Examples to Build Your qTest Manager Repository

qTest Manager provides considerable flexibility in how you organize your test cases.  As a user, you can change their structure from project to project and from release to release. 

As a rule of thumb, try to organize Test Design so that it is easy to link test cases to requirements for traceability and reuse test cases in the future.  On the other hand, build your Test Execution structure so that it is easy to coordinate activities between different teams and look back at test log history.  Ideally, test runs should be structured using the various hierarchies: releases, cycles, and suites so that it is easy to analyze testing metrics.

Waterfall Methodology

Projects that follow a waterfall methodology have longer, less frequent releases with multiple testing phases.  For example, you might have a round of unit testing, integration testing, system testing, and user acceptance testing.  Users can consider these examples for this type of development methodology.

By Testing Stage

In Test Design, organize test cases into folders by testing stage and then by product feature to make it easy to maintain tests specific to each stage that may need to be repeated in future releases.  In Test Execution, use test cycles to differentiate between the testing stages that need to occur for a certain release.  This approach can be useful when different teams are responsible for executing each testing phase.

By Feature Set

Another approach is to organize Test Design folders by product feature.  Within each product, use subfolders to organize test cases for different testing phases.  In Test Execution, you can separate by feature set and then by testing phase.  This approach is particularly useful if different teams are responsible for creating and maintaining test cases in Test Design based on the product feature or if it is helpful to drill-down your test execution metrics by testing phase.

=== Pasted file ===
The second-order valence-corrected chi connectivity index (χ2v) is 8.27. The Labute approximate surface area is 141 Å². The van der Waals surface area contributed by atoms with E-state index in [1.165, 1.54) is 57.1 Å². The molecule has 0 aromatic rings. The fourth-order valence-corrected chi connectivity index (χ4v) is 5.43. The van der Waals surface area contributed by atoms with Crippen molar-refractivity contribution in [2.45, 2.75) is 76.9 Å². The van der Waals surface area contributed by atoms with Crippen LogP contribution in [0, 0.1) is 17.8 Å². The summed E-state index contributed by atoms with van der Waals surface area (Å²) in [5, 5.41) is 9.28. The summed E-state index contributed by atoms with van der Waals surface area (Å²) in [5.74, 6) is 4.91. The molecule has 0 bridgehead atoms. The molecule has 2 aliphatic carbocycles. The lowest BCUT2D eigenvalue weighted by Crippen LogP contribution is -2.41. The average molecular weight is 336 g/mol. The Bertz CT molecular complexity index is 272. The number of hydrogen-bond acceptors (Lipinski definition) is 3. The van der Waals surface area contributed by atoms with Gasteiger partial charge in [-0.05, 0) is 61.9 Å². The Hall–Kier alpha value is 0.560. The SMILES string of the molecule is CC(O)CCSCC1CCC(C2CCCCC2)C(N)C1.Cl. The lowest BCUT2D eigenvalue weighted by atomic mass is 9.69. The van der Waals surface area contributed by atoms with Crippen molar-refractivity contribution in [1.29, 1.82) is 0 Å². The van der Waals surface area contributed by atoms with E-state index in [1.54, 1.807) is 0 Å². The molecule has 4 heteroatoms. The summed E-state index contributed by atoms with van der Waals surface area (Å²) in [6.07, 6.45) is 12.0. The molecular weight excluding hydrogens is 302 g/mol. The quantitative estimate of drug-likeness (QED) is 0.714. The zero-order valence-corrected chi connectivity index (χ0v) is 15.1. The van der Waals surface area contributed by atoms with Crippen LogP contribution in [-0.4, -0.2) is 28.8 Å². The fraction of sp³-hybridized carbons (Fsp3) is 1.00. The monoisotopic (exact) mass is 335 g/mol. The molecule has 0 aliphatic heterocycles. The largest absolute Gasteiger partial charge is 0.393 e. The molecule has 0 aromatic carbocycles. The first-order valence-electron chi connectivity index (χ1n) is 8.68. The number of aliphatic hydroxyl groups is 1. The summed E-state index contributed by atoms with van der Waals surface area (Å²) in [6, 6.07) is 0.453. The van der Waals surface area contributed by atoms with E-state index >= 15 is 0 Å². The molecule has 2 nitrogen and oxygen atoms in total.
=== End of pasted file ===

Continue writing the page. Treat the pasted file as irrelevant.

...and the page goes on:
Agile Methodology

qTest Manager is ideal for Agile methodologies because it is flexible in organizing releases and sprints.  In an Agile or scrum environment, you have more frequent releases, each consisting of multiple sprints.  Each sprint schedule may contain several user stories targeted for development.  Tests may need to be tracked by release or sprint, as shown in the examples below.

By Release

In Test Design, organize your test cases based on a product feature.  In Test Execution, use releases to divide the testing activities.  


By Sprint

Another approach is to organize Test Execution by sprint.  You can use what is considered as the "release" object (the highest level object created in the Test Plan) for each sprint.  This approach can be helpful for customers who have very long releases, with many sprints within the release.  It can also be helpful when there are many user stories that need to be fully tested within each sprint.

Complex System with Multiple Products

To track your testing for complex systems with multiple products which have their own development and testing teams, we suggest considering the following options.